The Great Stagnation
How America Ate All The Low-Hanging Fruit of Modern History, Got Sick, and Will (Eventually) Feel Better: A Penguin eSpecial from Dutton
America is in disarray and our economy is failing us. We have been through the biggest financial crisis since the Great Depression, unemployment remains stubbornly high, and talk of a double-dip recession persists. Americans are not pulling the world economy out of its sluggish state -- if anything we are looking to Asia to drive a recovery. Median wages have risen only slowly since the 1970s, and this multi-decade stagnation is not yet over. By contrast, the living standards of earlier generations would double every few decades. The Democratic Party seeks to expand government spending even when the middle class feels squeezed, the public sector doesn’t always perform well, and we have no good plan for paying for forthcoming entitlement spending. To the extent Republicans have a consistent platform, it consists of unrealistic claims about how tax cuts will raise revenue and stimulate economic growth. The Republicans, when they hold power, are often a bigger fiscal disaster than the Democrats. How did we get into this mess? Imagine a tropical island where the citrus and bananas hang from the trees. Low-hanging literal fruit -- you don’t even have to cook the stuff. In a figurative sense, the American economy has enjoyed lots of low-hanging fruit since at least the seventeenth century: free land; immigrant labor; and powerful new technologies. Yet during the last forty years, that low-hanging fruit started disappearing and we started pretending it was still there. We have failed to recognize that we are at a technological plateau and the trees are barer than we would like to think. That’s it. That is what has gone wrong. The problem won’t be solved overnight, but there are reasons to be optimistic. We simply have to recognize the underlying causes of our past prosperity—low hanging fruit—and how we will come upon more of it.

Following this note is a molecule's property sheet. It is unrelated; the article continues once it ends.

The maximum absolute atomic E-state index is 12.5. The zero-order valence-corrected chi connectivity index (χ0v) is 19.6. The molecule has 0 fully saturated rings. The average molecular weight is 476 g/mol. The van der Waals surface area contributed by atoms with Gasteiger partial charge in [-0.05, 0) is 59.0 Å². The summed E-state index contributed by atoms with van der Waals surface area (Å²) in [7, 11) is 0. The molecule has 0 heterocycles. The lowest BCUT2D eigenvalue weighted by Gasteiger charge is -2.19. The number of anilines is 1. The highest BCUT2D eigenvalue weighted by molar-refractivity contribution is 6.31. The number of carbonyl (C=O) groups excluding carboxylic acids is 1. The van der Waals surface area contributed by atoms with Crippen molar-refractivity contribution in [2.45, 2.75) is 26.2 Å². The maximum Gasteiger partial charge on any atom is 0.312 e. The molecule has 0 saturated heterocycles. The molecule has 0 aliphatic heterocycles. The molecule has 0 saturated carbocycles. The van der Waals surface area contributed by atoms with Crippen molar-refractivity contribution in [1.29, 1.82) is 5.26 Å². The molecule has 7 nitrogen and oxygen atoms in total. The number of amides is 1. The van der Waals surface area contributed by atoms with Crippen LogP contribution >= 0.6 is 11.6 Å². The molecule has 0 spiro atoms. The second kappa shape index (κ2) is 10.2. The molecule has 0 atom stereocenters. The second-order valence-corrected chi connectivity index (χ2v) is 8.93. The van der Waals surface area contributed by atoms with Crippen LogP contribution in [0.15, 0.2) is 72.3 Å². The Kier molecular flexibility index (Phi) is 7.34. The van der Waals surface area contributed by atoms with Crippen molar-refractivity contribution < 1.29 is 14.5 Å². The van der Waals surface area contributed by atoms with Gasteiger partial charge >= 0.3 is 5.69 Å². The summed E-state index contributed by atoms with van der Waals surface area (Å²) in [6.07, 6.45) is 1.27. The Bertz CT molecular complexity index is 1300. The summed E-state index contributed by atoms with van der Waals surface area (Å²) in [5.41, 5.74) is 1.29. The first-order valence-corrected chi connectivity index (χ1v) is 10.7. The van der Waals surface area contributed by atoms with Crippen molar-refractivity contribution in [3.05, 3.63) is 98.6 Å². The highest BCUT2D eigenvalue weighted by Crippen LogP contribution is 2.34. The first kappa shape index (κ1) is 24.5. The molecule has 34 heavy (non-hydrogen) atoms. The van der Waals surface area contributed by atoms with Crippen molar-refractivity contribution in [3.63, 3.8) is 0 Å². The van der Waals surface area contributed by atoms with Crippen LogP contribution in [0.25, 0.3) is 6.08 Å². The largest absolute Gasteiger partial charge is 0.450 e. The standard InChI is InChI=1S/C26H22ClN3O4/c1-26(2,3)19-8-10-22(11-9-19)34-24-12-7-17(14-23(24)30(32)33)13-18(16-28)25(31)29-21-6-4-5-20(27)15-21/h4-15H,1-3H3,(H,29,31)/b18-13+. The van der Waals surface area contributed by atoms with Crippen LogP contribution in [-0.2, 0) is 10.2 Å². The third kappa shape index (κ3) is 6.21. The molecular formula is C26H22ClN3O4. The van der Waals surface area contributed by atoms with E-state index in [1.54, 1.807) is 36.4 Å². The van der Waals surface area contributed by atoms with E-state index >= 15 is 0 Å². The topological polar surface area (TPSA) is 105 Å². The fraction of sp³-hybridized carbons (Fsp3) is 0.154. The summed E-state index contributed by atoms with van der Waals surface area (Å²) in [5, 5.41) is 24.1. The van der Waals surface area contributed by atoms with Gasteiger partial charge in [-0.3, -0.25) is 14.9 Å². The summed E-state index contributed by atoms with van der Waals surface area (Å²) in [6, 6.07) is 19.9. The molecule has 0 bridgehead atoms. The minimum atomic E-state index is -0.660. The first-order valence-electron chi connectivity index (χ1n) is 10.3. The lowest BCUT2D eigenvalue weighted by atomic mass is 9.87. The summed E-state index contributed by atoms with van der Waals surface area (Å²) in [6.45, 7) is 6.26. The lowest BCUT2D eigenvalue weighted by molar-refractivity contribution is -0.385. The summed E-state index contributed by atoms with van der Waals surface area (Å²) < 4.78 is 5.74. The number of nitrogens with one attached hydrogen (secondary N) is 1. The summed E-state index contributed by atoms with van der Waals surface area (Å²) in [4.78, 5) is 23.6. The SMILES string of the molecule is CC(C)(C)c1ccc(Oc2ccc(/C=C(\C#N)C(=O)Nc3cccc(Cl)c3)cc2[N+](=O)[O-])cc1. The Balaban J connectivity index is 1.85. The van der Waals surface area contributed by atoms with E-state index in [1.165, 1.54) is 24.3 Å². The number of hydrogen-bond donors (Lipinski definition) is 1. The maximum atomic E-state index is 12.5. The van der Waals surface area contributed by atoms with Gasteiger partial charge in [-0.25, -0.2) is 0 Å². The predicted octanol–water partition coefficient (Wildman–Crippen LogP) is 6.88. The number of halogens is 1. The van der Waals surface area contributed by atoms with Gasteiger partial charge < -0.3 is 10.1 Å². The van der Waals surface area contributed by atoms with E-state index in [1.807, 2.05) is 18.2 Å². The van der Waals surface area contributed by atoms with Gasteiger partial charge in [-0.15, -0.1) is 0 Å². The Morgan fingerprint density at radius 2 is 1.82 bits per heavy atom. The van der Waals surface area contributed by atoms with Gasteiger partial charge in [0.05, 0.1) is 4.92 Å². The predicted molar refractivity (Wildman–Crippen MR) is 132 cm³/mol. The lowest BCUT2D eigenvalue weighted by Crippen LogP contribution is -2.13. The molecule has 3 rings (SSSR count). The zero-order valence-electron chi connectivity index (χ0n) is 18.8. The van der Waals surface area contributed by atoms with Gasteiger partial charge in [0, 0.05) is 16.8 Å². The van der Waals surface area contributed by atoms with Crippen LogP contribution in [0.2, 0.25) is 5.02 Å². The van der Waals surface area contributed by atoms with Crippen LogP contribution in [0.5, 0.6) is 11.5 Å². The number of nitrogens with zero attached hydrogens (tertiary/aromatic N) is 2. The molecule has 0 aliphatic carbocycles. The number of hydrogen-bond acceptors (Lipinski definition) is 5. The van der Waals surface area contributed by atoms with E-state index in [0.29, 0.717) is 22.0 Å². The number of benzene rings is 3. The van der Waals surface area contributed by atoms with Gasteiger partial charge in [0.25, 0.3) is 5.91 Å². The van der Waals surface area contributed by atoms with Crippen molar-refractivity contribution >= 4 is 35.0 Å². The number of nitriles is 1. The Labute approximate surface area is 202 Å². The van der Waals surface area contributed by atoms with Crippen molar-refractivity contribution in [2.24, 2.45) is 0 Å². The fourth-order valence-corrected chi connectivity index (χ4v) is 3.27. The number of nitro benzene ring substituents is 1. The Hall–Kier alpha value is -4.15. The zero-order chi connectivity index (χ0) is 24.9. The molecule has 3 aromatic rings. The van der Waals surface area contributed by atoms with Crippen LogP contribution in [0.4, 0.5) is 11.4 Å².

Visit www.TheGreatStagnation.com for more information.
“Can you sign my Kindle?” I guess authors on publicity tours are assuming this line is a joke, but it soon won’t be. Clever entrepreneurs are developing ways that authors can electronically sign a fan’s Kindle, Nook, iPad, or any such device, sometimes together with a photograph of the author and reader, ready for posting on Facebook and Twitter. One version of this new idea is called Autography.
That’s a neat trick, but it’s not yet for everyone. One of the core messages of The Great Stagnation is that innovations take a long time to work their way through society. They can take decades to spread and to transform our daily practices, and in the meantime a lot of the gains of those innovations go unexploited. Many of the potentials gains from “eReading” are still sitting on the proverbial shelf, just as it took electricity many decades to transform the U.S. economy. As both producers and consumers, we haven’t been nearly as radically innovative as we often like to think.